Bluesdays with a feeling: James Armstrong on Tuesday

James Armstrong
James Armstrong plays Bluesdays on Tuesday, Aug. 23.

Summertime is not going away quietly at Squaw Valley.

A Tuesday night tradition, Bluesdays features James Armstrong on Aug. 23, followed by harmonica player Mark Hummel and esteemed guitarists Anson Funderburgh and Little Charlie Baty on Aug. 30 and concluding Sept. 6 with Kenny Neal and his Family Band.

Armstrong is a son of a jazz player. After he showed an interest in guitar, his father gave him lessons to learn to read music. According to Armstrong’s website, the youngster didn’t like that aspect of music.

His dad took him to a jazz concert by Kenny Burrell, who introduced a special guest, Stevie Wonder.

Armstrong tells the story: “Stevie pulled the charts sayin’, ‘I ‘m not goin’ by the charts. I’m just gonna play what I wanna play.’ So, most of Kenny Burrell’s guys left the stage because they weren’t able to feel the music.

“I said to my dad, “Look, look! Those guys can only play if they can read it. They can’t feel it.” He said, “All right all right, you’re right,” and from that point forward he lightened up on the theory lessons. I wanted to read, but I wanted to feel it too.”

Armstrong took the obvious path and became a blues musician. But his career nearly ended after he was stabbed multiple times during a home invasion in Sunnyvale, California, by a drug-crazed man, who also threw Armstrong’s infant son from a balcony. James Jr. survived and has grown up to also become a musician. Armstrong suffered permanent damage in his left hand but has adjusted to a two-and-a-half finger playing style. Blues with a feeling, indeed.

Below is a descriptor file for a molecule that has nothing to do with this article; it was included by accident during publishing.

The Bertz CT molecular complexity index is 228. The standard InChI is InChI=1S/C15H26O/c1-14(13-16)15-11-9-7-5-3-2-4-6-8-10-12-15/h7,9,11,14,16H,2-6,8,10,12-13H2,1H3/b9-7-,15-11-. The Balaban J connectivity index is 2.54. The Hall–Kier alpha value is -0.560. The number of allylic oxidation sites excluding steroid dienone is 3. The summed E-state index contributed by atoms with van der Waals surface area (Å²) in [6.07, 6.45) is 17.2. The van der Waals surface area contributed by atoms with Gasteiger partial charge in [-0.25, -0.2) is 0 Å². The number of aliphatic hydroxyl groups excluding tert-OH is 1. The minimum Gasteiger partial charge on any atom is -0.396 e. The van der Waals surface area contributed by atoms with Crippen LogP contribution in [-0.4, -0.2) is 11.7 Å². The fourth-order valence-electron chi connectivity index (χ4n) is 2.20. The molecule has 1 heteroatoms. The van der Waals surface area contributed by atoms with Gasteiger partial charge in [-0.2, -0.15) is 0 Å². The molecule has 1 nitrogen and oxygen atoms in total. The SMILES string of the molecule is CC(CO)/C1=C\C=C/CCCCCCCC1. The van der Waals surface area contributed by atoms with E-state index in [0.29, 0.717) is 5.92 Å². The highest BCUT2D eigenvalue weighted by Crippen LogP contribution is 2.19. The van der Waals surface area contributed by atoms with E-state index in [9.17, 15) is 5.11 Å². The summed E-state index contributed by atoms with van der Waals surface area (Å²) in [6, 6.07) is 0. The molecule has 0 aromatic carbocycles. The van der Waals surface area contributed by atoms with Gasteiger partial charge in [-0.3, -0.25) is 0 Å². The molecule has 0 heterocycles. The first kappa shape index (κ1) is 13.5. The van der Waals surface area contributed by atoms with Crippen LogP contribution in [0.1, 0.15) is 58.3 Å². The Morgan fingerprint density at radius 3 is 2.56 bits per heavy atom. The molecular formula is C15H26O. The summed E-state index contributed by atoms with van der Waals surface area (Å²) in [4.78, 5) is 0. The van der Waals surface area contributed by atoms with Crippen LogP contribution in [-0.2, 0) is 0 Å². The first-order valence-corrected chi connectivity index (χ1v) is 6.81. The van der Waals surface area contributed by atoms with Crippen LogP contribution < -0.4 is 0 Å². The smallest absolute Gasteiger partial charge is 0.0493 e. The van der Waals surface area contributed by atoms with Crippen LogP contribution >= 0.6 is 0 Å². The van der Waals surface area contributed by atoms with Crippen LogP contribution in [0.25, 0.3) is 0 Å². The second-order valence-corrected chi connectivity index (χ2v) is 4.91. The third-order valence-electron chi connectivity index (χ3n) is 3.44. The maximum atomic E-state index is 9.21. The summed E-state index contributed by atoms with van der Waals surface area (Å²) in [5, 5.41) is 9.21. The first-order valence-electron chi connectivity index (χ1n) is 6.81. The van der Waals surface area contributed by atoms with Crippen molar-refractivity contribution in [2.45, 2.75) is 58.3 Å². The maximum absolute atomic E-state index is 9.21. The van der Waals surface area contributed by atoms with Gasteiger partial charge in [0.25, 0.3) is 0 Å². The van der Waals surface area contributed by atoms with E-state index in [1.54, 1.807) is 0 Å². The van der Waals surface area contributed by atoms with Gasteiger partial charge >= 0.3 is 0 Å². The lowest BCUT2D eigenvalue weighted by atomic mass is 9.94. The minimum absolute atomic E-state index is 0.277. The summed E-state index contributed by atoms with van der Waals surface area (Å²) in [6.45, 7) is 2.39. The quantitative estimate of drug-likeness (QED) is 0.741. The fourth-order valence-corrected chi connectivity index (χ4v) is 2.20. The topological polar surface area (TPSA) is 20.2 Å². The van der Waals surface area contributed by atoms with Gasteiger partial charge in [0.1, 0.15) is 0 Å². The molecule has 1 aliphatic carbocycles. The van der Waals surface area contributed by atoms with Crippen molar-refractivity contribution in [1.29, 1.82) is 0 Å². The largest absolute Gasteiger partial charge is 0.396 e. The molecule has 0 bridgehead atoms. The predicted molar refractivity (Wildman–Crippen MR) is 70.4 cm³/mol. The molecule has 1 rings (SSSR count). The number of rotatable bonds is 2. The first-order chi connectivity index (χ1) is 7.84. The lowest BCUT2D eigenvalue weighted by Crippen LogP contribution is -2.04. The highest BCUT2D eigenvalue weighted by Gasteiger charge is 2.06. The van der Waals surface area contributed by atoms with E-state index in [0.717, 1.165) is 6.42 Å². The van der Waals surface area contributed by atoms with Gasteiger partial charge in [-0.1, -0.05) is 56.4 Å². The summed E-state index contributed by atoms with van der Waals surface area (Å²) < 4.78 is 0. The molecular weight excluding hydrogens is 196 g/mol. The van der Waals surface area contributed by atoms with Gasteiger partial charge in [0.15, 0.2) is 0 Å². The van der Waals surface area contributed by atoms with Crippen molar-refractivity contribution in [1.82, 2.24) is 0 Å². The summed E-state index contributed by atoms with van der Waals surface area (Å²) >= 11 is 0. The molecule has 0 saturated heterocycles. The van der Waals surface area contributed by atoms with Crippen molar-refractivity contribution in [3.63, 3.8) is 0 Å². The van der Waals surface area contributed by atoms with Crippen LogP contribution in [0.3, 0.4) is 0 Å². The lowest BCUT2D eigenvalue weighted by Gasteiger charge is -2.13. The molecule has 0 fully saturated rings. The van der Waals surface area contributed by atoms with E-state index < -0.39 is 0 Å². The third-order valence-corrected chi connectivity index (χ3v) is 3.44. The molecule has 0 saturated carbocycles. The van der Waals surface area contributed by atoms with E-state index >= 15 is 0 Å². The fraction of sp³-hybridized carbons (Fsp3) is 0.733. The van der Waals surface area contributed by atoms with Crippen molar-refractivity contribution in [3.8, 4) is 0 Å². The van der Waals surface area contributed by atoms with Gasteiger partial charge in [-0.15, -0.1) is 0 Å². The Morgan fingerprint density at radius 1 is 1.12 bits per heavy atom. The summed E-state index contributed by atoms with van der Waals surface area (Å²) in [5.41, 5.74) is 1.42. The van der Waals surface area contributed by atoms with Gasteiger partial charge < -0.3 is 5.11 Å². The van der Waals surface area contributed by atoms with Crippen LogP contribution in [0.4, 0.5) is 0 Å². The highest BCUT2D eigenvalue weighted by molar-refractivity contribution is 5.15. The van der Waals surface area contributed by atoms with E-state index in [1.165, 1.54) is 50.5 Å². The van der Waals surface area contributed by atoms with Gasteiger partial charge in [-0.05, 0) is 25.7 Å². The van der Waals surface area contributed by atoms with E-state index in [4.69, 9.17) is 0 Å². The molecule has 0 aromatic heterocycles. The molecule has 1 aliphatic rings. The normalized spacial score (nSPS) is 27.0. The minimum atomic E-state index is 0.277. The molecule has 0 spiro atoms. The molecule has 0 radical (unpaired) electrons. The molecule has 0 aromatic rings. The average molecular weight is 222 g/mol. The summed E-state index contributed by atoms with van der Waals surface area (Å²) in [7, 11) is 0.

Armstrong credits his childhood friend, Coco Montoya, and last week’s Bluesdays star, Joe Louis Walker, for insisting he continue his career after the stabbing.

Now with Catfood Records, Armstrong has had his song used in the movies, “Bank of Love,” “Two Sides to Every Story” and “The Florentine.”

ABOUT Tim Parsons

Tim Parsons
Tim Parsons is the editor of Tahoe Onstage who first moved to Lake Tahoe in 1992. Before starting Tahoe Onstage in 2013, he worked for 29 years at newspapers, including the Tahoe Daily Tribune, Eureka Times-Standard and Contra Costa Times. He was the recipient of the 2011 Keeping the Blues Alive award for Journalism.

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